For any who doubt the relevance of a festival like Byron’s massive Bluesfest to a site like Loud Online, it needs to be remembered that the very foundations of rock in all its forms rest on a bedrock of blues. With five days of every variation on the blues it is possible to conjure in one of the best locations on the east coast, Bluesfest is a required journey for any genuine musicophile.
Bluesfest distinguishes itself from most of the other major Australian musical festival in one significant respect – it’s obviously aimed at older fans as a family-friendly event. There’s no hordes of shirtless dudes showing off their tatts as they muscle through the crowds, for a start, and a lot more grey-haired couples on folding chairs and young parents pulling sleeping children in wheelbarrows and carts full of pillows. If there’s one thing it has in common with the others, it’s the aroma wafting from the Portaloos that jostles for dominance with the smell of weed that the drug dog at the gates failed to notice – and the booze prices.
After a morning navigating the mental holiday traffic in Byron Bay that ended at an excellent local burger place, we find that rain on Thursday has turned the Tea Tree Farm site into a vast field of mud; festival veterans clomp around in heavy boots or gummies as music blares from five stages housed under huge circus tents. It’s easy to grab a few brews and just soak in the atmosphere. Today’s offerings range from the insipid electro-folk of Asgeir, the red-hot James Brown-inspired soul of Con Brio and the pure boogie of festival mainstays and bona fide legends Canned Heat who open their set with ‘On the Road Again’. The excellence of Govt. Mule take the audience on a trip into extended, unpredictable jamming that gives them a set time far longer than any other act on the bill but we have to abandon them somewhere in the middle of one of their rambling pieces to go grab a decent spot for Robert Plant & the Sensational Space Shifters, our primary goal for Day 1.
Attaining this goal meant wending our way slowly through the heavy crowd watching Jamaican music legend Jimmy Cliff and his wildly energetic band delivering a hits package that had the audience singing and grooving along including ‘I Can See Clearly Now’, ‘Many Rivers to Cross’ and ‘Hakuna Matata’, which was obviously a massive favourite. The politically-charged new track ‘Refugee’ also got an airing, proving that reggae and Cliff in particular is still a very strident social force.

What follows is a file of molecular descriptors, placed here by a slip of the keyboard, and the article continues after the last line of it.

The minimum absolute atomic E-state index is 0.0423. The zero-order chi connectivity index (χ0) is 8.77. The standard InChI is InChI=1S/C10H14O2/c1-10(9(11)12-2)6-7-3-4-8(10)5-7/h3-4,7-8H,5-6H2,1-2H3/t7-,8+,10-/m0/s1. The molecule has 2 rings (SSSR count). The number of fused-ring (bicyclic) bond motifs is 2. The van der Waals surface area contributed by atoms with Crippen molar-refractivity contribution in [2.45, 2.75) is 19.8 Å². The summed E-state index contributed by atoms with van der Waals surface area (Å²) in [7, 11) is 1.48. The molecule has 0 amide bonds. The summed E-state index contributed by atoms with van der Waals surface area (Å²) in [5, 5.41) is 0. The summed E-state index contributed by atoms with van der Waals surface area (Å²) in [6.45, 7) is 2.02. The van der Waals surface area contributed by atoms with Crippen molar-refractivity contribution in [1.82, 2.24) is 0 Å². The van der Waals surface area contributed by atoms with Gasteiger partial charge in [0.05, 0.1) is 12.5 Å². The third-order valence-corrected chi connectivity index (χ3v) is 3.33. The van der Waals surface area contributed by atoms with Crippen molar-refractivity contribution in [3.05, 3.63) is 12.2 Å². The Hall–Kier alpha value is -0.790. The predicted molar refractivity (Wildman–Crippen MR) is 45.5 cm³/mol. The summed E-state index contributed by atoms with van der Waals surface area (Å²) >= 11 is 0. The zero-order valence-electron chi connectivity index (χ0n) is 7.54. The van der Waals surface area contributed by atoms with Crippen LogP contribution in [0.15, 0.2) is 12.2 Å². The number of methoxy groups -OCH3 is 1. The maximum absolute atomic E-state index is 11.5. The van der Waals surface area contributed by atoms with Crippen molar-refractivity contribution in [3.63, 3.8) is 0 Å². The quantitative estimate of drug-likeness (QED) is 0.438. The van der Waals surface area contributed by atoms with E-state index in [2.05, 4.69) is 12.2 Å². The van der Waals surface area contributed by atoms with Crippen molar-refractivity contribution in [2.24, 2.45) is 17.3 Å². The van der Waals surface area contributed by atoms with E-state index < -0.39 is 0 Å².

By this time, we had managed to get as close to the stage as was possible without forking out an extra $300 each for front row seats. A guy behind us was moaning about having to put up with reggae artists since he got there at 6 o’clock. Another guy is screaming into his phone. Then the lights go down and there is an awed hush followed by a growing cheer as the band enter the stage under cover of near-darkness. With the first beat, the lights go up with Robert Plant kicking up his mic stand as the band swing into ‘I Can’t Quit You Baby’ to start a 90 minute odyssey through the singer’s legacy.
While Led Zeppelin looms large over that legacy, tonight’s performance covers a deep repertoire of which Zep is just a small part. Plant – his mane of hair now a stately grey, his voice a deeper, resonant instrument – and his band stick mainly to deep cuts which they can re-interpret in extended folk-blues jams, this elder statesman of rock still looking as cool as ever as the group swirl around him, cutting loose in ‘That’s the Way’ or reining it in for ‘Please Read the Letter’. From the warm Moroccan tones of ‘Carry Fire’ to the wild folk-rock knees up ‘Gallows Pole’ and the encore that wound through ‘Bring it Home’, ‘Whole Lotta Love’, ‘Santianna’ and back again, this was a consummate performance from one of rock’s true greats, the shine of which was not rubbed off even by the one hour-plus wait to get off the grounds afterwards.